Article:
Working in the Cold: What You Need to Know Leave a comment


(RxWiki News) It’s wintertime again — when temperatures take a dive. But don’t let your health take a dive, too

Frigid temperatures can be dangerous without the proper precautions. The colder it gets outside, the more energy your body needs to remain warm. And if your occupation requires you to work outdoors, you may face a greater risk for certain cold-related problems, such as hypothermia (low body temperature) and frostbite (freezing of the skin).

Another cold-weather injury is trench foot. This can happen when your feet are wet and cold for too long. And if you add water to the mix, injury can occur. That’s because wet feet lose heat 25 times faster than dry feet. Trench foot can actually happen in temperatures as high as 60 degrees Fahrenheit if your feet are constantly wet.

Symptoms of hypothermia include uncontrollable shivering, loss of coordination, confusion, slurred speech, slowed heart rate or breathing and unconsciousness. Symptoms of frostbite include reddened skin and developing gray or white patches in the fingers, toes, nose or ear lobes, as well as blisters, tingling, aching and a loss of feeling. Symptoms of trench foot include blisters, leg cramps, numbness, pain, reddening skin, swelling and tingling.

If you are working in cold weather, the best thing you can do is be prepared. Wear warm clothing and limit your time outdoors.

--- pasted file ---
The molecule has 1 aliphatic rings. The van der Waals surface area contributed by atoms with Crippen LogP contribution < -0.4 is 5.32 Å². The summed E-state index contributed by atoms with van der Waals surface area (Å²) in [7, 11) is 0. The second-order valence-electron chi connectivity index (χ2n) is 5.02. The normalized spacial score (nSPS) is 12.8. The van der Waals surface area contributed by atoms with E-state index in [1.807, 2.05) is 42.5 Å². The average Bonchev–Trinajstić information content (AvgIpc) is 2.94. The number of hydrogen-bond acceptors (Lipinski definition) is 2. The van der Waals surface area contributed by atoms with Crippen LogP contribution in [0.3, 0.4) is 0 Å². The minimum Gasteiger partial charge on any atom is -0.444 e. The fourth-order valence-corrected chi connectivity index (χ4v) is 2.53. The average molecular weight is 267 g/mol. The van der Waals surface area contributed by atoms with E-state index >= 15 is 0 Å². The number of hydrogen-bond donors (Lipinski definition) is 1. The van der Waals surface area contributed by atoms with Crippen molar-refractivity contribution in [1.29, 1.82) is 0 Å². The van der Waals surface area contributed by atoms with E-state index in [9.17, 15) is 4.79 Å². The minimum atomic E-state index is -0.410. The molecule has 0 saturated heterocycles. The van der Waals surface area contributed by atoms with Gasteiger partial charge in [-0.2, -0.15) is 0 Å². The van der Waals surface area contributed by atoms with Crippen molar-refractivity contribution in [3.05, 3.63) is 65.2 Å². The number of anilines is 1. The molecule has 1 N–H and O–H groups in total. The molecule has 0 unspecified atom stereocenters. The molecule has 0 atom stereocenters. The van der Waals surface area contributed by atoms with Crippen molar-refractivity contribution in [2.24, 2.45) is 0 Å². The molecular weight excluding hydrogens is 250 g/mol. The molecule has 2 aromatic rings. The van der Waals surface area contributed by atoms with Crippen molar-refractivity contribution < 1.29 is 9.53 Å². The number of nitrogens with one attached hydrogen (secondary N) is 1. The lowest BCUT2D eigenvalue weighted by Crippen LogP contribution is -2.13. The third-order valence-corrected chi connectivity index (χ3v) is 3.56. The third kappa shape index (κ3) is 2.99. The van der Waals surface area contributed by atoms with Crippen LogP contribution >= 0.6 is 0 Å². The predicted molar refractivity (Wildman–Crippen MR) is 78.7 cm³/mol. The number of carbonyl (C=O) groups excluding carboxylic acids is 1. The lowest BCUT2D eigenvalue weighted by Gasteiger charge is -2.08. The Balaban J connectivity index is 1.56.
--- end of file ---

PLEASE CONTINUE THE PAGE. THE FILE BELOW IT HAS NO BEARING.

Wear Warm Clothes

1) Wear several layers of loose clothing; layering provides better insulation. Avoid wearing tight-fitting clothing, and avoid cotton. Cotton cannot provide insulation when it becomes wet. Instead, opt for the following:

  • An inner layer of wool, silk or synthetic to help keep moisture away from the body
  • A middle layer of wool or synthetic to provide the insulation your body needs even when wet
  • An outer wind and rain protection layer to allow some ventilation and prevent your body from overheating

2) Wear insulated gloves to protect your hands. You may need some gloves that are water-resistant.

3) Wear a hat and/or hood to protect your head. Make sure it covers your ears.

4) Opt for a knit mask to cover the face and mouth (if needed).

5) Wear insulated and waterproof shoes that have good traction.

Finally, make sure your clothing will not restrict your movement or block your eyesight.

Limit Your Time Outside

It does not have to be extremely cold for you to experience cold-related illnesses or injuries. These kinds of problems can occur when it is as warm as 60° F. With that in mind, try the following tips to keep yourself safe:

1) Take breaks where it is warm and dry, such as inside a vehicle or another sheltered or heated area.

2) If possible, try to schedule heavy outdoor work for the warmest part of the day.

Other Things You Can Do

1) Know the signs and symptoms of cold-related problems like hypothermia, frostbite and trench foot.

2) Monitor yourself and coworkers while working outdoors. The buddy system can help you monitor each other for signs and symptoms of cold-related problems.

3) Immediately take action if you start to see signs or symptoms of cold-related problems.

4) Drink warm, sweetened fluids like sports drinks and sugar water. These types of drinks can help prevent dehydration.

5) Avoid alcohol and drinks with caffeine, such as coffee, soda and tea. Caffeine and alcohol can cause your body to lose heat.

6) Keep an extra set of clothing with you, including underclothes, in case you get wet and need to change.

You may face a higher risk of cold-related problems if you take certain medications or have certain conditions, such as diabetes, high blood pressure or heart disease. Discuss your risk with your doctor.

For more information on hypothermia and frostbite, be sure to read “Winter Safety Tips.”


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